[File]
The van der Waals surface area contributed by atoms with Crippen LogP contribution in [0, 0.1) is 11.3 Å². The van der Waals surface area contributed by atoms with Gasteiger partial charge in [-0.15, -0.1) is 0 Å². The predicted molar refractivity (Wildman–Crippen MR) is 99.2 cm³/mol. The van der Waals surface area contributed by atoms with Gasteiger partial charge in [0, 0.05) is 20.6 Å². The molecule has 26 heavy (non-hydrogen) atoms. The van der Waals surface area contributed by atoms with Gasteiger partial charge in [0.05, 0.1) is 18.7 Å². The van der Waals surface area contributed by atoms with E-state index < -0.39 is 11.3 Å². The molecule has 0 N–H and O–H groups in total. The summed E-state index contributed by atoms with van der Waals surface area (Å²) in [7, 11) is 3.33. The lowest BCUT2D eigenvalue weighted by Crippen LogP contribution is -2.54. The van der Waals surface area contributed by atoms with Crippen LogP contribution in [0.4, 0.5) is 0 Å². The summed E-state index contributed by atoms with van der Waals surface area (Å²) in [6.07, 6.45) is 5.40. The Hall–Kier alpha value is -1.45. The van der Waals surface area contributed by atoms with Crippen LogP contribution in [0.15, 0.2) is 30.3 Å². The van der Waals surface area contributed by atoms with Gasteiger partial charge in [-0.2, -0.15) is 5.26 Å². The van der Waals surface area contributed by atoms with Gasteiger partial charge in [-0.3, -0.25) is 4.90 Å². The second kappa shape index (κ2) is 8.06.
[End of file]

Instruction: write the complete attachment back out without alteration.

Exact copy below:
The van der Waals surface area contributed by atoms with Crippen LogP contribution in [0, 0.1) is 11.3 Å². The van der Waals surface area contributed by atoms with Gasteiger partial charge in [-0.15, -0.1) is 0 Å². The predicted molar refractivity (Wildman–Crippen MR) is 99.2 cm³/mol. The van der Waals surface area contributed by atoms with Gasteiger partial charge in [0, 0.05) is 20.6 Å². The molecule has 26 heavy (non-hydrogen) atoms. The van der Waals surface area contributed by atoms with Gasteiger partial charge in [0.05, 0.1) is 18.7 Å². The van der Waals surface area contributed by atoms with E-state index < -0.39 is 11.3 Å². The molecule has 0 N–H and O–H groups in total. The summed E-state index contributed by atoms with van der Waals surface area (Å²) in [7, 11) is 3.33. The lowest BCUT2D eigenvalue weighted by Crippen LogP contribution is -2.54. The van der Waals surface area contributed by atoms with Crippen LogP contribution in [0.4, 0.5) is 0 Å². The summed E-state index contributed by atoms with van der Waals surface area (Å²) in [6.07, 6.45) is 5.40. The Hall–Kier alpha value is -1.45. The van der Waals surface area contributed by atoms with Crippen LogP contribution in [0.15, 0.2) is 30.3 Å². The van der Waals surface area contributed by atoms with Gasteiger partial charge in [-0.2, -0.15) is 5.26 Å². The van der Waals surface area contributed by atoms with Gasteiger partial charge in [-0.3, -0.25) is 4.90 Å². The second kappa shape index (κ2) is 8.06.